Practices such as negotiating a bribe to receive a reduced tax assessment will immediately become a thing of the past under such as system.
Managing an equitable and efficient tax system – or anything else I’ve touched on today – will not be possible without a meritocracy-based, professional civil service and judiciary. A strong and independent judiciary is a vital necessity, a partner in all our efforts to provide greater opportunities for our people, to maintain our peace and security, encourage discipline, and maintain a productive level playing field for every business and every entrepreneur.
But it is a partner that many would say is missing, and has been for many years now. The next president, if it is I, will welcome that partner back to our nation, by applying the principles of meritocracy to the judiciary. It is a judiciary that is free from the whiff of corruption and totally above reproach, because its people are employed and rewarded in ways that recognize their competence and good performance, and provided with respectable livelihoods for the important work they do on behalf of our nation.
In my remarks today, I have tried to remind us all of our duty to our fellow-man, the vast population of the Philippines who do not share in the benefits we are able to create, yet makes those benefits possible and could increase them almost beyond measure just if they are given a fair opportunity. I have touched on the gap in trust created between a government that performs poorly and inefficiently and the people it is meant to serve.
I have highlighted areas – areas familiar to every one of us on a personal level, such as utility services, telecommunications, transportation, power-generation – in which our policies have hampered our growth and development. And I have, at least in brief terms, suggested ways in which the rule of law can be better enforced and in which taxes can be assessed more equitably and ethically, and more consistently.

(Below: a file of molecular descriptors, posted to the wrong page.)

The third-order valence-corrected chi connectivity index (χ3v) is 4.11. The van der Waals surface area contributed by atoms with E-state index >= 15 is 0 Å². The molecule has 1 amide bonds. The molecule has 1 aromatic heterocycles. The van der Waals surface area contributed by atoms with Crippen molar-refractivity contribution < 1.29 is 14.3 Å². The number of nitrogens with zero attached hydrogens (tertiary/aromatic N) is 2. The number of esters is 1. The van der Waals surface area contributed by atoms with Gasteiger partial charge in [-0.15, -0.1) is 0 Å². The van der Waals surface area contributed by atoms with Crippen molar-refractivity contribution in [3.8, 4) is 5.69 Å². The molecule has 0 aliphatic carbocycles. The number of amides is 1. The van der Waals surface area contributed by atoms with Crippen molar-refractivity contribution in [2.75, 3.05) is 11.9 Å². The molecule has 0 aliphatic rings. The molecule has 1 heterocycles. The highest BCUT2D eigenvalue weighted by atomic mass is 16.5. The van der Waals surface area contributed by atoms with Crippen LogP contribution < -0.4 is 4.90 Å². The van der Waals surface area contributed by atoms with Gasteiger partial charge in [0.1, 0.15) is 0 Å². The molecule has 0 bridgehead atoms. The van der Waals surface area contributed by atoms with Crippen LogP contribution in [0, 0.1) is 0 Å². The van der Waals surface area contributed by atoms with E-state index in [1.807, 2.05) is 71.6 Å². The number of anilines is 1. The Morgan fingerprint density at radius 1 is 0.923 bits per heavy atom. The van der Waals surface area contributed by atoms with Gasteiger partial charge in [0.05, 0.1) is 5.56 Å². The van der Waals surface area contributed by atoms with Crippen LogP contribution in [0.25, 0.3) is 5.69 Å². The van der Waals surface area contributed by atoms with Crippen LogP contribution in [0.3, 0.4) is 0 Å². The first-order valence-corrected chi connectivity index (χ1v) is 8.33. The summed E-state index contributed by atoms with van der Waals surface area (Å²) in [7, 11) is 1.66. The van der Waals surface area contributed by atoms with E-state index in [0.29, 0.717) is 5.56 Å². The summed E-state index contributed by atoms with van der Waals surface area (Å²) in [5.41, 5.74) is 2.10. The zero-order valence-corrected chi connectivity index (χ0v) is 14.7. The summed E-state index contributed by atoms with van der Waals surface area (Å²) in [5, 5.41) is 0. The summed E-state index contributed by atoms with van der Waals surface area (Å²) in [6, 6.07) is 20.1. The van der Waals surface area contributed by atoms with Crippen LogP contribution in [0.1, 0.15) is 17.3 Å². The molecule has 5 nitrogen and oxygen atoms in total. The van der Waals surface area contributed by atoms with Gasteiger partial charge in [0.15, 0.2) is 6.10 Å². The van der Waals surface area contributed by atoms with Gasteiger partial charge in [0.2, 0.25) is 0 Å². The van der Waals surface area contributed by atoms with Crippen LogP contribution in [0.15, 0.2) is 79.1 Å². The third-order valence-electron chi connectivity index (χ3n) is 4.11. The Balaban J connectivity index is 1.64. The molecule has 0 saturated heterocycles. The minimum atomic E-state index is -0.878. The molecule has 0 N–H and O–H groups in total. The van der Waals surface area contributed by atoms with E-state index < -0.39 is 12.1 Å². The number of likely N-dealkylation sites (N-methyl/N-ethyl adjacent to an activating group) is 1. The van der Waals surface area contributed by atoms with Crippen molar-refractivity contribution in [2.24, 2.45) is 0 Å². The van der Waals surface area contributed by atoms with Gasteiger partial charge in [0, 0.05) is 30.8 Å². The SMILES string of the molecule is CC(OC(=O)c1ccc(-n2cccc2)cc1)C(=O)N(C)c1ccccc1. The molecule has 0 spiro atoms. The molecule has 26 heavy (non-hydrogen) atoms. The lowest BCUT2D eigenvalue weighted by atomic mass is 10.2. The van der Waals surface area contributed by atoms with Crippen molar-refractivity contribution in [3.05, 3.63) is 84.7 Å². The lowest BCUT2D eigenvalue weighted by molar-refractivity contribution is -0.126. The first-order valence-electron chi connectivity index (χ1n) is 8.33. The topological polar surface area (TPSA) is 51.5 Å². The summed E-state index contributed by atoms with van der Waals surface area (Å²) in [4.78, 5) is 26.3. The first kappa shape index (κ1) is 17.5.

The strength of the nation is in its unity, but unity cannot be achieved if the leader of the nation serves both the nation and his party. We must leave politics in its proper place. I take the same view as President Manuel L. Quezon when he said: “My loyalty to my party ends where my loyalty to my country begins.” This is something that all our leaders should be well reminded of. Therefore, the next president must resign from his party and be a unifying president – after all, we do not elect a “President of the Liberal Party,” or a “President of the Nacionalista Party,” but a President of the Republic of the Philippines, whose duty is no less to the citizen who did not vote for him than it is to his most ardent supporter. And in a non-partisan role, one should work with all political parties to strengthen the party system, an area of our democracy that is weak and ineffectual.
Once again the concept of meritocracy: I believe that in a meritocracy, the rule of law becomes second nature. In a meritocracy, we can focus on the real answer to that question: What would I do if I were president? Strong nations need strong foundations, and a successful presidency must emphasize service to the vast majority of our people – not in handouts, but in opportunities to easily join the meritocracy where we can build together.
Thank you very much and good afternoon. God bless us all. Mabuhay ang Republika ng Pilipinas. Mabuhay ang Asian CEO Forum.”